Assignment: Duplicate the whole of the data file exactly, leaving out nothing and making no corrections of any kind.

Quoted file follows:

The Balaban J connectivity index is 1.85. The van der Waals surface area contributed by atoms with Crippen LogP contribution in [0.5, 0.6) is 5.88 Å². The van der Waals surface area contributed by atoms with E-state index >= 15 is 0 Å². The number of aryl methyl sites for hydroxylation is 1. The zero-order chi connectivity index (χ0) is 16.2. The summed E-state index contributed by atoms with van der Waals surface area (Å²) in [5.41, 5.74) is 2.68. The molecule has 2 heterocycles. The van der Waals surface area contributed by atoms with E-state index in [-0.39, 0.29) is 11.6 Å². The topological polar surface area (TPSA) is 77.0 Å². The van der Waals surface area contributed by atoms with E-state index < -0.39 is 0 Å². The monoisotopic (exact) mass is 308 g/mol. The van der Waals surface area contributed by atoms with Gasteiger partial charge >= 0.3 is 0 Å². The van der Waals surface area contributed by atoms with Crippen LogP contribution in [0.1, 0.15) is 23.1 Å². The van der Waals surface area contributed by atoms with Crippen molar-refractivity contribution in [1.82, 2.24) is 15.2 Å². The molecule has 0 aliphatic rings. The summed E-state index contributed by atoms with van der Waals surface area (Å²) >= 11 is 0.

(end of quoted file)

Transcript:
The Balaban J connectivity index is 1.85. The van der Waals surface area contributed by atoms with Crippen LogP contribution in [0.5, 0.6) is 5.88 Å². The van der Waals surface area contributed by atoms with E-state index >= 15 is 0 Å². The number of aryl methyl sites for hydroxylation is 1. The zero-order chi connectivity index (χ0) is 16.2. The summed E-state index contributed by atoms with van der Waals surface area (Å²) in [5.41, 5.74) is 2.68. The molecule has 2 heterocycles. The van der Waals surface area contributed by atoms with E-state index in [-0.39, 0.29) is 11.6 Å². The topological polar surface area (TPSA) is 77.0 Å². The van der Waals surface area contributed by atoms with E-state index < -0.39 is 0 Å². The monoisotopic (exact) mass is 308 g/mol. The van der Waals surface area contributed by atoms with Gasteiger partial charge >= 0.3 is 0 Å². The van der Waals surface area contributed by atoms with Crippen LogP contribution in [0.1, 0.15) is 23.1 Å². The van der Waals surface area contributed by atoms with Crippen molar-refractivity contribution in [1.82, 2.24) is 15.2 Å². The molecule has 0 aliphatic rings. The summed E-state index contributed by atoms with van der Waals surface area (Å²) >= 11 is 0.